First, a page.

People would be more likely to want to join the community rather than rape, pillage and plunder. Perhaps in that way, the ancient landmarks were more defensive, in a more subtle way than is commonly believed. The best defense after all, is getting your enemies to become followers. Imagine how appealing having the kind of free time to build something like this would be to a people who are still struggling with day to day existence.
As is often the case, late in the bronze age it was decided to turn this causeway into a hillfort. And as so often the case, this was accomplished in stages.
It was about the time of the building of Uffington Castle, perhaps a bit before, that they had the idea to carve the horse into White Horse Hill.
The Uffington White Horse
‘Before the gods that made the gods
Had seen their sunrise pass,
The White Horse of the White Horse Vale
Was cut out of the grass.
Before the gods that made the gods
Had drunk at dawn their fill,
The White Horse of the White Horse Vale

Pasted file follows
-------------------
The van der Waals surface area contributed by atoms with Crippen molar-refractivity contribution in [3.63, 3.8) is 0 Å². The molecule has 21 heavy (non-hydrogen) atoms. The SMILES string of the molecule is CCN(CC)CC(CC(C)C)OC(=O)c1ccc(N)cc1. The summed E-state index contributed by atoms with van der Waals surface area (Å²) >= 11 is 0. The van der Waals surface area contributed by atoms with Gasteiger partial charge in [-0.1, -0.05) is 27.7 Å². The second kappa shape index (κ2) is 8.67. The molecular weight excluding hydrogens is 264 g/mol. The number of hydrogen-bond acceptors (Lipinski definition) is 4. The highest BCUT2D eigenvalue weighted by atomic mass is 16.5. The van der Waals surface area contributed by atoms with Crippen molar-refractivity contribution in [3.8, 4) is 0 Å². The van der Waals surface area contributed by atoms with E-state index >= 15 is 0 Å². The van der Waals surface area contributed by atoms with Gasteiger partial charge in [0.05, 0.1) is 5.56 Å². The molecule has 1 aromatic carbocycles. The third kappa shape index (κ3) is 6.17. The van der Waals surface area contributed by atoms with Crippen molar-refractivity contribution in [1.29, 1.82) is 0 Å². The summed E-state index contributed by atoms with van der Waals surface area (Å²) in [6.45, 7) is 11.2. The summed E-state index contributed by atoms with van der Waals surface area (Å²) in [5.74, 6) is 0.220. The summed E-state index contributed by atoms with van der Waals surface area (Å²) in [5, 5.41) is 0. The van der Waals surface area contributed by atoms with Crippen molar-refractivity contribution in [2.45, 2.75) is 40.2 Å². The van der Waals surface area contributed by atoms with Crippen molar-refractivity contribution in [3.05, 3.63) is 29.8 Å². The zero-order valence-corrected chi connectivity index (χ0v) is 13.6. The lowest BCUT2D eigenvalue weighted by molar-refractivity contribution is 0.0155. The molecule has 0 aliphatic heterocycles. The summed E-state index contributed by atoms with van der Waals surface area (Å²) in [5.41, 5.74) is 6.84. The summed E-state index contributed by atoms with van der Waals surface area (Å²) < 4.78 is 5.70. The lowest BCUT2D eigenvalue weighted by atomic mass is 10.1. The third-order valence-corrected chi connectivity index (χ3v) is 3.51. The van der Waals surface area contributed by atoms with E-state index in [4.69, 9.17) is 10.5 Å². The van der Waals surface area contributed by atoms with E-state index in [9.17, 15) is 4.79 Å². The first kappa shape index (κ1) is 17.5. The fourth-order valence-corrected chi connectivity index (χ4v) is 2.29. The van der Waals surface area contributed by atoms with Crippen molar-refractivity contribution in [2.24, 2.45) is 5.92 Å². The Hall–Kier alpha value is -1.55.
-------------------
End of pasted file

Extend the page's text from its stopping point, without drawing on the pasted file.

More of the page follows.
Was hoary on the hill.
Age beyond age on British land,
Aeons on aeons gone,
Was peace and war in western hills,
And the White Horse looked on.
For the White Horse knew England
When there was none to know.
The Ballad of the White Horse, from G.K. Chesterton’s ‘Vision of the King’
Britain is know for its hill figures, symbols cut into the highlands to be seen for miles. Cut into the grass exposing the chalk beneath, these symbols are as enigmatic as they are iconic. From the somewhat shocking Cerne Abbas Giant, to the Long Man of Wilmington, and the horses of Wiltshire and beyond, it’s easy to imagine that these have been in place since prehistory. The reality is most were created during recorded history with some notable exceptions.
One such exception is the White Horse of Uffington, the oldest of Britain’s hill figures. It’s somewhere in the neighborhood of 3,000 years old and the length of a football field. It can be seen clearly from 20 miles away, but it’s somewhat of a mystery, in that this figure seems to be less intended to be seen from the ground, but instead, skirting the top of the hillside, it best seen from above.